[Sound of Kevin Bashing His Head Against His Desk...]
I know I shouldn’t let mainstream American conservatives’ ignorance of international law bother me, but it does. Today’s example:
The United States is not a signatory to the International Criminal Court, and Spanish judge and prosecutor Baltasar Garzon is a good reason why.
He is considering a lawsuit by lawyers for human rights groups seeking the arrest and extradition of six former Bush administration officials for sanctioning torture at Guantanamo Bay. The New York Times quoted an official as saying it is “highly probable” Garzon will grant the arrest warrants.
Spanish law and a doctrine called universal competence — an underpinning of the ICC — allow Spain and other governments to arrest and try persons for heinous offenses, generally war crimes, even if the crime did not occur on Spanish soil or involve Spanish citizens.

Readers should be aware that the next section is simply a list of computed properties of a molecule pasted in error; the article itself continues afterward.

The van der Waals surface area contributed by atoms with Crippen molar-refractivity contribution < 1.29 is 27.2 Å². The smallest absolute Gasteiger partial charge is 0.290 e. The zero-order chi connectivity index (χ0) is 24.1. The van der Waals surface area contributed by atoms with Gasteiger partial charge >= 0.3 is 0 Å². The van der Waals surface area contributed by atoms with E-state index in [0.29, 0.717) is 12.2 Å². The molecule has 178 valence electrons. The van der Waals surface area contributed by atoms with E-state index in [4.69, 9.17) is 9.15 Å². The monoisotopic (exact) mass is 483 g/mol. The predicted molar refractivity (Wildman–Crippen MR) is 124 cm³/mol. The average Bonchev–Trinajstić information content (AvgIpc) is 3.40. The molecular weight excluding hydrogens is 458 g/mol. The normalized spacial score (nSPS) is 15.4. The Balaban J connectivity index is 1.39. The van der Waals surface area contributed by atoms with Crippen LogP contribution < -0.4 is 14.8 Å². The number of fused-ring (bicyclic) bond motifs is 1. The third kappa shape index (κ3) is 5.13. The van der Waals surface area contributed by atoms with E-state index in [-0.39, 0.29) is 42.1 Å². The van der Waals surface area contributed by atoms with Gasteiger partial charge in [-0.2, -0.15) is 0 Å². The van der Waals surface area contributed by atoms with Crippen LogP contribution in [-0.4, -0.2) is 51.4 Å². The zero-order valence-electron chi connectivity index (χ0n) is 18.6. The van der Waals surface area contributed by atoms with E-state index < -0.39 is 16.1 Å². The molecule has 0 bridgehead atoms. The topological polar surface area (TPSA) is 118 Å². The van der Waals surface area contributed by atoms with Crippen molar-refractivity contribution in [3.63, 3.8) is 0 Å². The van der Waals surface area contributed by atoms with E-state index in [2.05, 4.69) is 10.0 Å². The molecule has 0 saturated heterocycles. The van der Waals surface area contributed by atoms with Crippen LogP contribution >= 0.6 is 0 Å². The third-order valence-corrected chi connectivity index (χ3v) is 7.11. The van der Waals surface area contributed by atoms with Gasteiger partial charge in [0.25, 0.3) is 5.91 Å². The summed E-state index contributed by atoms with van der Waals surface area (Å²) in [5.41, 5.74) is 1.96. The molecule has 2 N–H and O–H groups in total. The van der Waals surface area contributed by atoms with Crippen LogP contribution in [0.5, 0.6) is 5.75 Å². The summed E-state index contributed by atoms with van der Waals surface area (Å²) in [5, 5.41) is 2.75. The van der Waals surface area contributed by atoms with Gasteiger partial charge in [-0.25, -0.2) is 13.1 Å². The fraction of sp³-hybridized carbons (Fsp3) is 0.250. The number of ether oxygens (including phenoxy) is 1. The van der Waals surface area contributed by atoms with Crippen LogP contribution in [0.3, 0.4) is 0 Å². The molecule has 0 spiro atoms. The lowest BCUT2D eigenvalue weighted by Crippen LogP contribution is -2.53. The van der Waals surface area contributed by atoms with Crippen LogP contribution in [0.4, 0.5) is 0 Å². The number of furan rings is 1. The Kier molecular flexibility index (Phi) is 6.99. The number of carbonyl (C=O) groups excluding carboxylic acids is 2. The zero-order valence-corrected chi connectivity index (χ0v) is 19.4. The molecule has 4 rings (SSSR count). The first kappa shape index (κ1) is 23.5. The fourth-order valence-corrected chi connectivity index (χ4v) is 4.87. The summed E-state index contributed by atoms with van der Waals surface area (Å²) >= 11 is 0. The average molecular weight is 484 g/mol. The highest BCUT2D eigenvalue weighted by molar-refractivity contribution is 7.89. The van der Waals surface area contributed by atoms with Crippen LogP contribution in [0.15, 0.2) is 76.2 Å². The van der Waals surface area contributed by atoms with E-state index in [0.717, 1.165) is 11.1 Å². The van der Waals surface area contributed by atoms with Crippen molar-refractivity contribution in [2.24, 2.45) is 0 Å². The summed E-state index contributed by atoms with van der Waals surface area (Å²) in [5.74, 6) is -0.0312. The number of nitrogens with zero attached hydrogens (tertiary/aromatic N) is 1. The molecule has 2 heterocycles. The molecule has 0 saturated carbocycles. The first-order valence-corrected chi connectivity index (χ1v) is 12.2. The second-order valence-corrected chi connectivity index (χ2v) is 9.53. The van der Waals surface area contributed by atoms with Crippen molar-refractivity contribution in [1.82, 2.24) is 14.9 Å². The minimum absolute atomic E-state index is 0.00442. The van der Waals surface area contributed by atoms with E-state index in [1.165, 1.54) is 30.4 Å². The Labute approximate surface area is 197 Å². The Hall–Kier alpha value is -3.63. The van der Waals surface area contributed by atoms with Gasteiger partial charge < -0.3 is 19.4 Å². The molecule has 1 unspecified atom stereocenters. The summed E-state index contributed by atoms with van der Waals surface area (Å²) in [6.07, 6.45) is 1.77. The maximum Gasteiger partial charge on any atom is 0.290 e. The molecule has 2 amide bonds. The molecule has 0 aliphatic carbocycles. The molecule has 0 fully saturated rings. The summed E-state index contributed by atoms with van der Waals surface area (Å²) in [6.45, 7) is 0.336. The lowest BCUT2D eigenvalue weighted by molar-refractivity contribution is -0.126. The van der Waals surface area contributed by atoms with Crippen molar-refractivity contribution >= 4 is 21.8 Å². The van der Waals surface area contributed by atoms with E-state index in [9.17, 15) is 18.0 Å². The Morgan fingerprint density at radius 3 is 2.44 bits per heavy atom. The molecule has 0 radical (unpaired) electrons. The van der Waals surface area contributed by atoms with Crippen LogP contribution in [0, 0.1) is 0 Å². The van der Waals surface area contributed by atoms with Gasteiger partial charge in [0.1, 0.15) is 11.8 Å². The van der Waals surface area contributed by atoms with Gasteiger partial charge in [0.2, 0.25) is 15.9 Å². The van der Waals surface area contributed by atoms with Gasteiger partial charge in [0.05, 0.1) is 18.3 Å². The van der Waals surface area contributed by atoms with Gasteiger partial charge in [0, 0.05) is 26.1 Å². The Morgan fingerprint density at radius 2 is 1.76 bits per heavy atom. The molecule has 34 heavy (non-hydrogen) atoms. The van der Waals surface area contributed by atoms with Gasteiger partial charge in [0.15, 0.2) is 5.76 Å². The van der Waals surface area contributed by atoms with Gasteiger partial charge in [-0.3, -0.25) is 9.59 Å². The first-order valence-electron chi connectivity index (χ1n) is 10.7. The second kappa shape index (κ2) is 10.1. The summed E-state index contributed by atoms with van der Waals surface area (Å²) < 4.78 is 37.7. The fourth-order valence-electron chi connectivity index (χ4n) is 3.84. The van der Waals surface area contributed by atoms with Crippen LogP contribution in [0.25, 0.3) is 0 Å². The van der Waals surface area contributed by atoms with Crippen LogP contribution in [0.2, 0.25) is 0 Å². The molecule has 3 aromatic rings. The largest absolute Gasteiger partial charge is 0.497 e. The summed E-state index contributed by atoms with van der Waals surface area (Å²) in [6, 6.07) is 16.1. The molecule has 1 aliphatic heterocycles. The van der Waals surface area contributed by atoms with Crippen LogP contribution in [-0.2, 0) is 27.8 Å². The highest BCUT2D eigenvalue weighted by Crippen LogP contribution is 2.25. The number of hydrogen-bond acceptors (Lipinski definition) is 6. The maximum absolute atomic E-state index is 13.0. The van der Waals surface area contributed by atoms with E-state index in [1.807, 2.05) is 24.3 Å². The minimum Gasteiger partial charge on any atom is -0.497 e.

The author at least gets props for making as many mistakes as humanly possible in the space of three paragraphs: (1) the US is a signatory to the Rome Statute; (2) it’s “universal jurisdiction,” not “universal competence”; and (3) universal jurisdiction is not an “underpinning of the ICC.”
Oh, and by the way, the title of the editorial? “A Misuse of International Law.”
PS: Before someone writes in to claim “gotcha,” I’m fully aware that universal jurisdiction is sometimes referred to as “universal competence,” particularly in reference to Belgium’s controversial law. No one who knows anything about international law, though, would use that term instead of “universal jurisdiction.”